As we age salivary production decreases and the resultant dry mouth is more prone to significant decay. Water fluoridation has reduced decay by 25 %. In spite of the obvious effectiveness of water fluoridation, only 27 states have fluoridated drinking water. An additional 50% reduction in decay can be achieved by having sealants placed on a child's molars. Sealants can be applied by the general dentist as soon as the permanent molars are present. This is a very cost effective procedure. Typically children who develop large cavities become adults who need caps, bridges, root canals and possibly dental implants.
If you are a periodontal patient not under good control, ask about a Chlorhexidiene rinse (Peridex). A Chlorhexidiene rinse will reduce the number of bacteria in the mouth by 60%. It will stain the teeth if your plaque control isn't excellent. The stain can be removed by the dentist.
Prescriptions for the rinse are covered by drug plans. This is a good investment even if not covered, especially if you have had recurrent gingivitis. A generic is now available. Listerine is less effective than Peridex but it does not stain teeth. It must be used 4 times per day to be effective.
Also ask about Periostat which is a low dose Doxycycline tablet. Periostat is helpful if you are a smoker. Periostat modulates the over response to plaque that some periodontal patients express. Unfortunately it only helps 30 % of patients using it. I have not seen any adverse effects. It is covered by prescription drug plans. Consider, if your disease is severe, having cleanings every 2 months. One study showed that patients having cleanings done every 2 weeks over a 2-year period had perfectly controlled periodontal disease and no decay. This frequency is not practical but makes a good point about the impact of professional cleanings.
6. Smoking is a major causative factor for periodontal disease. A periodontal problem will never be fully controlled if the patient smokes. Get help and quit smoking. There are several medications available by prescription which can help with nicotine withdrawal symptoms. Consult with your physician or dentist regarding the use of these drugs.
7. Diabetes is a causative factor for periodontal disease and it is also true that your diabetes will not be well controlled if you have active periodontal disease. If you don't get your diabetes under control, you will have poorly controlled periodontal disease. A very well controlled diabetic should have glycated hemoglobin (A1C) of less than 7%.
8. Clenching and grinding your teeth, known as bruxism, will contribute to periodontal disease, broken fillings and TMJ problems. Have a hard acrylic upper night guard made. It will protect your teeth from chipping. It will also prevent teeth from becoming loose due to grinding and clenching.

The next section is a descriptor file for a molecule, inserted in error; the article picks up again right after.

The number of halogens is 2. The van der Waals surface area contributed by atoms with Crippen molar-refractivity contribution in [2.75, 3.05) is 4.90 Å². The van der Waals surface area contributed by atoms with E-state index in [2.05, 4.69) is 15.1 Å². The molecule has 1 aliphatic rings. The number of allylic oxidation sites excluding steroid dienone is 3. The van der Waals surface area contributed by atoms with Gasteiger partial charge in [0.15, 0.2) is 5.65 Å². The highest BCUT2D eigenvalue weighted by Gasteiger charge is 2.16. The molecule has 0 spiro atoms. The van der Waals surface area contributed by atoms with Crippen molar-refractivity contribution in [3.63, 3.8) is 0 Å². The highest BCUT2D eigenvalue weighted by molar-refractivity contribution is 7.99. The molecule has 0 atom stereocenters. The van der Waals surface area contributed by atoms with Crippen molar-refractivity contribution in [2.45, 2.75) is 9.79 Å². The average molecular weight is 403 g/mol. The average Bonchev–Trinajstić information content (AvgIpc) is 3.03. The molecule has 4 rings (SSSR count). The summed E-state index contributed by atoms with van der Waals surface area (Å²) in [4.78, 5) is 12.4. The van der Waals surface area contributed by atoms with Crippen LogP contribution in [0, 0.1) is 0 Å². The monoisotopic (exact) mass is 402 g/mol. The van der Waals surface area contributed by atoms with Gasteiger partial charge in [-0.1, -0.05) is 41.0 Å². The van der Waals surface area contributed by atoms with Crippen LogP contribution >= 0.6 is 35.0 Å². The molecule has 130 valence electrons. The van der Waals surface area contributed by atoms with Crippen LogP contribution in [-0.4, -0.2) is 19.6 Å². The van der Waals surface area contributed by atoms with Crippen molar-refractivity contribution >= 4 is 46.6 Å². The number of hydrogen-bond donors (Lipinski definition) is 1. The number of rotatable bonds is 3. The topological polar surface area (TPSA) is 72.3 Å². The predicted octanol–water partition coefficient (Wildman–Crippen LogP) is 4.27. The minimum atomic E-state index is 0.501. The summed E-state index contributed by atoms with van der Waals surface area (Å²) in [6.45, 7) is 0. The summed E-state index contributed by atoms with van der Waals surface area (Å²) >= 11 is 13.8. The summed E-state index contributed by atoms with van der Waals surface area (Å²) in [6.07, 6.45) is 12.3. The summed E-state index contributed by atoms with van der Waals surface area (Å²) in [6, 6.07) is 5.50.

9. Find a good dentist. Select one who is appropriate for you.
How do you do that? The process is described later in the book.
To summarize, good oral hygiene (brushing and flossing every day) and professional care at least twice a year has been proven to be a powerful tool to control and prevent dental disease.
If you have children, have them see the dentist for topical fluorides, sealants and oral hygiene instruction. Substitute fruits and raw vegetables for sugar containing snacks. Regularly scheduled dental visits are not simply a way for dentists to make more money. Purchasing expensive dental treatment like caps and implants and then not bothering to have twice a year professional care is self destructive behavior. I have seen so many patients self destruct. Typically, 4 years after the completion of treatment the patients who have had no professional preventive care regress back to their original level of disease. This poor response to treatment without professional maintenance has been reported in studies in the Journal of Periodontology. Regular exams give the dentist an opportunity to find small areas of decay. Waiting until it hurts results in more extensive and expensive treatment. Large areas of decay can not be restored with fillings. When very little tooth structure remains the tooth will need to be restored with a cap or crown as it is called in the profession. Persistent pain from a tooth often means root canal treatment is required. The Endodontist or root canal specialist needs to open a large hole in the middle of the tooth to gain access to remove the dead nerve. Following endodontic treatment a cap or crown is usually required. Establish good dental habits for your children. The money they will save as adults can be used to buy a house or at least a new car.
Chapter TwoFirst Step, Finding the Best Dentist for You
How do you find the best dentist for you? You may have a friend that loves his dentist.
However your friend may have different needs as a dental patient.